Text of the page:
This is a guest blog post from Giuliano Abraini…
Hi everyone, you all know the popular saying: “a project manager not managing risks is under big risks…”. No? Well it’s mine anyway! But still it does make a lot of sense right?
Anyway, you folks are experienced project managers so you do know how important is to carefully manage all the risks during your project’s cycle. If not, some bad surprises could eventually occur and lead your project to a dead-end way.
But you’re probably thinking “yes, but “risk management” implies endless meetings, unreadable reports, no decision making,…”. In a word, it’s usually a large process for no result.
And this is when I come to my point: it is possible to manage risks without all the above constraints thanks to Agile … true story! And when you see the light at the end of the tunnel, you just realize that Agile is AWESOME (“High five” would say my friend Barney Stinson).
First of all, you need to use your Scrum Master survival kit. I.E. a large paper board, some post-its, color pens.
To start with, you have to draw a 2 dimensions table. A first one, identifying the probability that a risk occurs (scale from 1 to 4). And a second one, assessing the impact on the project when a risk occurs (from 1 to 4). Like this, a risk with a high probability to occur and with big impacts will get a quote of “probability = 4” and “impact = 4”.(1)
In our table, we have also identified (in pink) a “zone” where risks should be monitored more carefully. (2)
Then, you need to split “the thing” in 3 phases:
– Identify risks
– Put them in categories
– Take actions to reduce / delete / avoid the risks
The first step consists in identifying all risks (and I really mean all) linked to your project and to put them in the table previously prepared. Here we just use 1 yellow post-it for each risk and we simply write down the risk description. Please note on the photo, that we also use blue post-its. These are used to identify risks for which no actions can be taken (3). For example, if you have only one analyst programmer in your team, the fact that this person can be sick a not be able to take part to the project for a few days is an identified risk. But you cannot do anything to reduce this to happen even if you buy a brand new scarf to your analyst programmer.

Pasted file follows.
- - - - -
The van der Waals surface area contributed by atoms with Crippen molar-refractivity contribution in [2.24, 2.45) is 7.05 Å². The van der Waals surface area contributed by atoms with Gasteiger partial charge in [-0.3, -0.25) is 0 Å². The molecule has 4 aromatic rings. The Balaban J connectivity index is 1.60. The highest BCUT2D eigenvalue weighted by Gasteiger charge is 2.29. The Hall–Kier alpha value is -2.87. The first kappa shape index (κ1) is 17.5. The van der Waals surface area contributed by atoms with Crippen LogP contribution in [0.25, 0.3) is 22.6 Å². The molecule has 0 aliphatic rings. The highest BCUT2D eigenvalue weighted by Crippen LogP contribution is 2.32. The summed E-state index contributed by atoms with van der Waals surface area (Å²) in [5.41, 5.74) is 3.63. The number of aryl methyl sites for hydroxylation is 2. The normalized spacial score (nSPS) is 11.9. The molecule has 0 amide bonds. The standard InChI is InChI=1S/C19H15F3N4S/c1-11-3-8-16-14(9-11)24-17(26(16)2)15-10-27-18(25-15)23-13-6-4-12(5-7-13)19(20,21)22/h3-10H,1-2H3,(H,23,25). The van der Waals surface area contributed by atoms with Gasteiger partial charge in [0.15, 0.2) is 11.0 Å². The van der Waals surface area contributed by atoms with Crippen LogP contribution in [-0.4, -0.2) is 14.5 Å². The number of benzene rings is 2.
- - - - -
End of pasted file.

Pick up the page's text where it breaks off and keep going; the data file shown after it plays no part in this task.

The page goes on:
For the second step, you need to classify all the identified risks in your “risk” table according to the probability and the impact. (4)
The third step consists in identifying all the actions that could be taken for each risk and to write them down on green post-its. Then, you will also classify each action according to the following categories (5):
– Mitigate: these are actions that will reduce the impact if the risk happens
– Avoid : here you will put actions that makes the risk not to occur
– Contain: there are actions that will lower the probability that a risk occurs
– Transfer : here you will transfer the risk to other departments or stakeholders that have the needed tools to positively influence the probability or the impact of the identified risk.
Last but not least, you now have to set-up regular reviews. The best is to organize “reviews” in the same mindset as daily scrum meetings where people discuss about the taken actions and the consequent results.
After each review, it is important to re-assess the risks, identify new ones and finally schedule new actions.
That’s all folks. Enjoy!!!
I am consultant – Project Manager for 3 years now and I have 8 years of experience in IT. I am specialized in SCRUM and PRINCE 2 (Foundation certified).
I have a master in Economy & Finance and I went into the IT world by chance. Since then I am still active in IT. I had experiences as Analyst, Product or Project manager in various activity sectors such as banking, finance, public sector.
As project manager I am focused on satisfying the project sponsor. I also want to make sure that all team members enjoy taking part to the project.
Outside the IT world, I like travels and all kind of sports.
You can contact me at firstname.lastname@example.org
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